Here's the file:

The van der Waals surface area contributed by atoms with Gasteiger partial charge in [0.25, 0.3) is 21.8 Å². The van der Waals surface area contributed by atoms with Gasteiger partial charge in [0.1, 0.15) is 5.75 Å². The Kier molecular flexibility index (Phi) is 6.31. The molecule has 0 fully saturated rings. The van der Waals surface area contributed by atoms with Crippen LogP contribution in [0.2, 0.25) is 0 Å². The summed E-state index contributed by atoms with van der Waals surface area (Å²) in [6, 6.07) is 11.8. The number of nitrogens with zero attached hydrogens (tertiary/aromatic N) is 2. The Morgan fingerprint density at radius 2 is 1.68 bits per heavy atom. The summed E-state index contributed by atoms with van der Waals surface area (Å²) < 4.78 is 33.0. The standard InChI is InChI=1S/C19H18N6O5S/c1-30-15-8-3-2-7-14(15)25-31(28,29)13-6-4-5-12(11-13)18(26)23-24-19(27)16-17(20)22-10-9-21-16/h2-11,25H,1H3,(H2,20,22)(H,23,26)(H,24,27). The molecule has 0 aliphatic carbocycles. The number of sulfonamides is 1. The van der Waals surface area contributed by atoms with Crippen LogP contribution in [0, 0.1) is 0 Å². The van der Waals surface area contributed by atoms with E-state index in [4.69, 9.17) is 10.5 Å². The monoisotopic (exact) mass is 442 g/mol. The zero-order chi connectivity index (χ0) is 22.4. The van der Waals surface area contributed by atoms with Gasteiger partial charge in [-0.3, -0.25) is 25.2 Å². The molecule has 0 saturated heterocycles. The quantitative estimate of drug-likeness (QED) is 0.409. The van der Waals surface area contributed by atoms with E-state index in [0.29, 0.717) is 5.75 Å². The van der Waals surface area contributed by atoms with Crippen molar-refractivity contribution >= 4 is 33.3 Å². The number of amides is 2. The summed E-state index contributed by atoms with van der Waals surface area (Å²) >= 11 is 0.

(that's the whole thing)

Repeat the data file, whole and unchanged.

The van der Waals surface area contributed by atoms with Gasteiger partial charge in [0.25, 0.3) is 21.8 Å². The van der Waals surface area contributed by atoms with Gasteiger partial charge in [0.1, 0.15) is 5.75 Å². The Kier molecular flexibility index (Phi) is 6.31. The molecule has 0 fully saturated rings. The van der Waals surface area contributed by atoms with Crippen LogP contribution in [0.2, 0.25) is 0 Å². The summed E-state index contributed by atoms with van der Waals surface area (Å²) in [6, 6.07) is 11.8. The number of nitrogens with zero attached hydrogens (tertiary/aromatic N) is 2. The Morgan fingerprint density at radius 2 is 1.68 bits per heavy atom. The summed E-state index contributed by atoms with van der Waals surface area (Å²) < 4.78 is 33.0. The standard InChI is InChI=1S/C19H18N6O5S/c1-30-15-8-3-2-7-14(15)25-31(28,29)13-6-4-5-12(11-13)18(26)23-24-19(27)16-17(20)22-10-9-21-16/h2-11,25H,1H3,(H2,20,22)(H,23,26)(H,24,27). The molecule has 0 aliphatic carbocycles. The number of sulfonamides is 1. The van der Waals surface area contributed by atoms with Crippen LogP contribution in [0, 0.1) is 0 Å². The van der Waals surface area contributed by atoms with E-state index in [4.69, 9.17) is 10.5 Å². The monoisotopic (exact) mass is 442 g/mol. The zero-order chi connectivity index (χ0) is 22.4. The van der Waals surface area contributed by atoms with Gasteiger partial charge in [-0.3, -0.25) is 25.2 Å². The molecule has 0 saturated heterocycles. The quantitative estimate of drug-likeness (QED) is 0.409. The van der Waals surface area contributed by atoms with E-state index in [0.29, 0.717) is 5.75 Å². The van der Waals surface area contributed by atoms with Crippen molar-refractivity contribution >= 4 is 33.3 Å². The number of amides is 2. The summed E-state index contributed by atoms with van der Waals surface area (Å²) >= 11 is 0.